From pv magazine USA
Tesla founder Elon Musk will avoid paying more than $2 billion in a shareholder lawsuit related to the acquisition of former top residential installer SolarCity.
“The Tesla board meaningfully vetted the acquisition, and Elon did not stand in its way,” said Delaware court Vice Chancellor Joseph Slights.
The suit alleged that Tesla’s purchase of major installer SolarCity was an attempt to bail out Musk’s cousin’s struggling company, of which Musk was the largest investor and chairman. The shareholders’ suit also accused Tesla’s board of having a lax approach to corporate governance.
Much of this lawsuit revolved around why SolarCity was purchased to begin with. Peter and Lyndon Rive founded SolarCity in 2006 with encouragement from their cousin, Musk. By the time Tesla purchased the company, Musk owned 22.2% and was chair of the board. Although it had grown to become the largest US installer in 2016, earning record revenues of $730 million, losses were mounting, with $820 million in net losses that year. The company had accumulated more than $1.5 billion in debt by the year of the purchase.
SolarCity’s business model relied on marketing, spending heavily on advertising and door-to-door sales, all while offering low-priced, long-term leases. Post-purchase, the strategy changed, as Tesla began to slash marketing costs, moving sales to direct-from-website and in-store sales. Musk noted in a 2019 deposition on the lawsuit that the door-to-door methods and other sales channel strategies did not match Tesla’s brand.
Musk said in the deposition that problems with the Tesla Model 3 caused the company to reassign much of its SolarCity workforce to bolster its vehicle production operations. He could not confirm exactly what portion of the workforce was reassigned. In his testimony, Musk argued that SolarCity could not have raised capital if it had not been acquired by Tesla. There is no doubt that Tesla’s shareholder value has increased impressively since the acquisition.
The development of Tesla’s solar roof program has taken things in a different direction than SolarCity’s model. SolarCity installed panels and equipment from top manufacturers and focused on getting customers signed to long-term leases. Tesla’s solar program now focuses on direct sales and uses proprietary solar tiles in their “solar roof” installations.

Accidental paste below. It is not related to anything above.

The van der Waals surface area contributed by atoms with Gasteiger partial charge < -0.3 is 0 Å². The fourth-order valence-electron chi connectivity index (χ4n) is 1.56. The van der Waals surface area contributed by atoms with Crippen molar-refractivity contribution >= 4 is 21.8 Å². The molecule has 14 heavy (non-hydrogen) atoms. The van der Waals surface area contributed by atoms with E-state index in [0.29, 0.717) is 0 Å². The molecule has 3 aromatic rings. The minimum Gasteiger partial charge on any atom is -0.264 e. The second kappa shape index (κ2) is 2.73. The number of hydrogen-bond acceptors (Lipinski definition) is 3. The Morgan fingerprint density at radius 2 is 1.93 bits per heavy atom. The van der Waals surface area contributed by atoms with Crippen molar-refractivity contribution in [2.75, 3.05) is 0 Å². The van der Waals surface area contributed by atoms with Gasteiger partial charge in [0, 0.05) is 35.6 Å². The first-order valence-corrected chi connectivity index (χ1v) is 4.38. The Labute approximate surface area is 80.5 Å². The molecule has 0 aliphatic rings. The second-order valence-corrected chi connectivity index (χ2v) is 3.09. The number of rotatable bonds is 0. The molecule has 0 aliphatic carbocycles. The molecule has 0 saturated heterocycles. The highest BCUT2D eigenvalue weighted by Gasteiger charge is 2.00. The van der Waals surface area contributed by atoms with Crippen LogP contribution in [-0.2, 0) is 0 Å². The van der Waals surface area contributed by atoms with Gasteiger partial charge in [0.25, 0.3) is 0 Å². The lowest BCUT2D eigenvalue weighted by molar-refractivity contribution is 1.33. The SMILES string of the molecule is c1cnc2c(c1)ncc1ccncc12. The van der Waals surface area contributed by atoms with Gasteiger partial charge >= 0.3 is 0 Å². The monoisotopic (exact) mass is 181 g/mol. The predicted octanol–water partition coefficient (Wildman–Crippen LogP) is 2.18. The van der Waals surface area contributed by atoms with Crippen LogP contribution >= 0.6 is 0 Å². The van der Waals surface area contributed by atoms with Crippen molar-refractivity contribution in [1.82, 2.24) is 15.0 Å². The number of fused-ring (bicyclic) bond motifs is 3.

“Tesla continued to rely on other solar companies to manufacture, produce, install and sell parts of its solar products. In other words, the synergistic integration that Tesla hoped for is still a work in progress. Despite these challenges, Tesla’s value has massively increased following the Acquisition,” said Slights.
Tesla’s power division is now mostly focused on the home energy storage system, PowerWall. The product accounted for the largest portion of the power division’s $1.99 billion in revenue last year. Meanwhile, solar installations have fallen behind, with 205 MW installed in 2020, a fraction of the 803 MW SolarCity deployed in 2016. Recently, Tesla fell out of the top three ranking for residential solar installers, being squeezed out by Freedom Forever, a company that posted an impressive 80% installation volume growth in 2021.
Also included in the purchase of SolarCity was a US panel manufacturing plant in Buffalo, New York. Tesla aimed for a 1 GW a year of solar production, but its partner, Panasonic, has since walked away from the project. It is now unclear what volume of panels or roof tiles Tesla currently produces at the facility.
Musk’s victory means he avoided paying more than $2 billion in the shareholder suit – something that may be of relief as he attempts to buy social media platform Twitter for an estimated $44 billion.
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